In MinnPost, Susan Perry discusses a JAMA Internal Medicine study that found that, within 48 hours of being hospitalized, almost half of adults aged 65 or older needed someone else to help them make one or more decisions, while only 25% had documents prepared to guide what those decisions should be and who should make them. Yet when seniors do have advance directives, doctors often don’t like it.
Common decisions involved resuscitation orders, tests, operations and discharge planning. MinnPost also provides an extensive interview with the lead author, Indiana University School of Medicine’s Dr. Alexia Torke. She said the study found “a very large middle group” where “patients have their mental capacity wax and wane” while in hospital. “So they may be able to participate in a decision one day, and then the next day they become confused and can’t participate… A second possibility is that the patient may have some cognitive impairment and participates in the decision, but the physician really doesn’t think the patient has the ability to make the decision independently. So, it turns out that a kind of three-way communication — one in which there’s a patient, a surrogate decision-maker and a clinician — is actually pretty common. Of course, that kind of communication is even more complicated because there are three people involved.”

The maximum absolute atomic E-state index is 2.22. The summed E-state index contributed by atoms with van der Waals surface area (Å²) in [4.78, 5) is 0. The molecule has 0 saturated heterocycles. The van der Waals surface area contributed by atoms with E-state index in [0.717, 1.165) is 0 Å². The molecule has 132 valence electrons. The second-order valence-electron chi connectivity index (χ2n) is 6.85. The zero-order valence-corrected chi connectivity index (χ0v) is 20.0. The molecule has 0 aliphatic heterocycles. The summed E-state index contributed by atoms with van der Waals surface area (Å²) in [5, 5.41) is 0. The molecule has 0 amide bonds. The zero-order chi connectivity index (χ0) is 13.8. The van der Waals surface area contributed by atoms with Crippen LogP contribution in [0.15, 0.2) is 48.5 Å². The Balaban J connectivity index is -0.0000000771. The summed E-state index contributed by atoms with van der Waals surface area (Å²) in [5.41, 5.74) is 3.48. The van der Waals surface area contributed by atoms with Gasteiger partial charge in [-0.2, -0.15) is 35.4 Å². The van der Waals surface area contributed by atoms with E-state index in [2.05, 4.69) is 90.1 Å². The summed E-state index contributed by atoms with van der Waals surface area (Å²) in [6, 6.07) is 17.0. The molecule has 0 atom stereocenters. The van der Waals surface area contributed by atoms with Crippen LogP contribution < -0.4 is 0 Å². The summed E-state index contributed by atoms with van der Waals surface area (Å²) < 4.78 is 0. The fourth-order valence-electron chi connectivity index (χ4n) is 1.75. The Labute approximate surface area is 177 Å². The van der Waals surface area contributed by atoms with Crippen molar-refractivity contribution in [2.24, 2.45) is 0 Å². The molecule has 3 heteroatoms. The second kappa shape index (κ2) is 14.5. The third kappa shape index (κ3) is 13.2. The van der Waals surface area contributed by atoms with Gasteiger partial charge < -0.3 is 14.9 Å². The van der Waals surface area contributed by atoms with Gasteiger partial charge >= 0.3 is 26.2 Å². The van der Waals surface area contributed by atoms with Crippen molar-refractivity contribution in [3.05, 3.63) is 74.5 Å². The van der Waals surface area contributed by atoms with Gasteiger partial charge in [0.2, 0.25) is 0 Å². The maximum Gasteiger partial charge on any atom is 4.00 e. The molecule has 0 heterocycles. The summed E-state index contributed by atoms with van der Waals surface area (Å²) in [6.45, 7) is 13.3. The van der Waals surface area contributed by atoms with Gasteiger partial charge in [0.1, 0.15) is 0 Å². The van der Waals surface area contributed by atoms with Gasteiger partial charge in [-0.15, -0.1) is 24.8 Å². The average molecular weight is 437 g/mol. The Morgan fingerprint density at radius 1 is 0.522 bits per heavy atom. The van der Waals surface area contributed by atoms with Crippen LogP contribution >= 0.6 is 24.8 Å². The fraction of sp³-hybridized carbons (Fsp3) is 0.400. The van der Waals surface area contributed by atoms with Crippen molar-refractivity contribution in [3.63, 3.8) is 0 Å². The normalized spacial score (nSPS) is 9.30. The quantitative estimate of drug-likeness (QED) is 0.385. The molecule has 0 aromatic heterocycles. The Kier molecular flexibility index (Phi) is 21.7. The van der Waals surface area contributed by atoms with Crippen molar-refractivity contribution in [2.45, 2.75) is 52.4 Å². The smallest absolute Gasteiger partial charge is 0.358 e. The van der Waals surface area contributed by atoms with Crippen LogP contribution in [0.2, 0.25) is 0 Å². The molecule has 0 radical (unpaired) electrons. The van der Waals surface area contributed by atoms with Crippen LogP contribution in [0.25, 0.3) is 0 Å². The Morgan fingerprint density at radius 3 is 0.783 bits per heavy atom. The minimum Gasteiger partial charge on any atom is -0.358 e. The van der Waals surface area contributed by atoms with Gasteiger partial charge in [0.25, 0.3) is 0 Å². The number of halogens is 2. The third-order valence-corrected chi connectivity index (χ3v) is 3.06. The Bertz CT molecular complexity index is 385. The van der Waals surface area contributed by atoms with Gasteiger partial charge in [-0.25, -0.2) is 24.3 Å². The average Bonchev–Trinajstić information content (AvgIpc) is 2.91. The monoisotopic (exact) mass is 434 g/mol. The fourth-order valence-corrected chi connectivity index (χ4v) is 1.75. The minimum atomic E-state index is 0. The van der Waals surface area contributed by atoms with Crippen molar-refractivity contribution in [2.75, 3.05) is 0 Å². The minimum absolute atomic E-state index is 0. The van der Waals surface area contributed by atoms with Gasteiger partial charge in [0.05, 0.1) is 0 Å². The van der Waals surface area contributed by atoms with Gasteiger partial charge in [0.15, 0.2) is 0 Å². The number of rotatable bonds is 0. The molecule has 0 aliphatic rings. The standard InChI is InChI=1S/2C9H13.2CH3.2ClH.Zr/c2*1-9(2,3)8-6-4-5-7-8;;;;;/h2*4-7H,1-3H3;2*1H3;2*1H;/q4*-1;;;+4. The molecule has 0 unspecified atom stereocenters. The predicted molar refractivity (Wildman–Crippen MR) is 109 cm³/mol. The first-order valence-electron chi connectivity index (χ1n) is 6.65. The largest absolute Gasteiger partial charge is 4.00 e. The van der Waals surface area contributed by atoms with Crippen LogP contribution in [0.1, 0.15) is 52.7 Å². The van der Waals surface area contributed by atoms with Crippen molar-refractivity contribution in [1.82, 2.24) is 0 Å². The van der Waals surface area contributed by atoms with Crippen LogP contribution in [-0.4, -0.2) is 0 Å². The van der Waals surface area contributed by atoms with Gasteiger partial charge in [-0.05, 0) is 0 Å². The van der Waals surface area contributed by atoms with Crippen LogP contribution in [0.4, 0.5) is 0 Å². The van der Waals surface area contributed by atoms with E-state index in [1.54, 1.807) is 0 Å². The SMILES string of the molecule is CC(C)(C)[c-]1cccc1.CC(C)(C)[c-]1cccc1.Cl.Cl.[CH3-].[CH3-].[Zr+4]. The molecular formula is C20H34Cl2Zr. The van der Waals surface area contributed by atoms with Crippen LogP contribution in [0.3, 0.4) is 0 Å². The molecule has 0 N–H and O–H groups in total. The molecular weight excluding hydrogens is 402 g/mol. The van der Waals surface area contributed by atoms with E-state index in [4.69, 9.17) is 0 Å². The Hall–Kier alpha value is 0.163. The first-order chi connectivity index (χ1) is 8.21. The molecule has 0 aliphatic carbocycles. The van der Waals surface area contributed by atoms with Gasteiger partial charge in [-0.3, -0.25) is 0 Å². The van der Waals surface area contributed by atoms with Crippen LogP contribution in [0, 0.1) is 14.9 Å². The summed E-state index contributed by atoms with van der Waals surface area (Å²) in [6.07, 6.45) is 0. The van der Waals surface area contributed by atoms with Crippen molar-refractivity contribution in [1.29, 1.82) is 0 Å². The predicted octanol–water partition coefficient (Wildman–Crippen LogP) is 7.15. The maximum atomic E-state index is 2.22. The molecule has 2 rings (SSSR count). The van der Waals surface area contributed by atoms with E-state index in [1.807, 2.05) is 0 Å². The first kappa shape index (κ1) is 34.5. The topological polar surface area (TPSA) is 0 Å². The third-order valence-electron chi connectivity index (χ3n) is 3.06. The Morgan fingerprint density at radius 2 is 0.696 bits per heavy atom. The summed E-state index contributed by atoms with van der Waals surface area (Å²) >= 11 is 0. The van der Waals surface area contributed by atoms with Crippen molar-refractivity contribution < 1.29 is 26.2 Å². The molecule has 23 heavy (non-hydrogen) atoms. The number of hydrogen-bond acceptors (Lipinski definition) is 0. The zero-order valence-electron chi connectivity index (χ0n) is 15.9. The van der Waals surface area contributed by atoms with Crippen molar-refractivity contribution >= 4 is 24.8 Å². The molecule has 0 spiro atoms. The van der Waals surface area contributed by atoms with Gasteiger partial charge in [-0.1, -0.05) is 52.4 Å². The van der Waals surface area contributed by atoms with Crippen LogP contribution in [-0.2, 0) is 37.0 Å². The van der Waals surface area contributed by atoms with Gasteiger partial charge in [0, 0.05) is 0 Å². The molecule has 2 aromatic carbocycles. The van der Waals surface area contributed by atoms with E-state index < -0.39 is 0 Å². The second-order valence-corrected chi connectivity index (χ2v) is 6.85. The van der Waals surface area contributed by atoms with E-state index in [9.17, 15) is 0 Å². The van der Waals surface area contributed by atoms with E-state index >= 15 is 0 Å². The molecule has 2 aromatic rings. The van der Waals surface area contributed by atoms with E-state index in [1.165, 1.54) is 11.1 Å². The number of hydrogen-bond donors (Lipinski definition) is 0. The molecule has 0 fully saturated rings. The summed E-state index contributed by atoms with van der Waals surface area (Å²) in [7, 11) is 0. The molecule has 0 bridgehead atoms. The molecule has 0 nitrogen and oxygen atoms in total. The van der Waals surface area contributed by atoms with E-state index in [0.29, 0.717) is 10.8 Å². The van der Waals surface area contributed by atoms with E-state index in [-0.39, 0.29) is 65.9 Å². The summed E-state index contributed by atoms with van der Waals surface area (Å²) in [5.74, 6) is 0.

Asked if doctors were comfortable in such situations, Torke said, “No. In fact, some of my prior research focused on physician experiences with surrogates. Physicians are not really trained routinely at how to communicate with family members, and they are often uncomfortable [doing so]. I think that’s because communication and decision-making [with surrogates] are more complicated.”
Late-in-life care: the stressful, complicated world of surrogate decision-makers (MinnPost, August 20, 2014)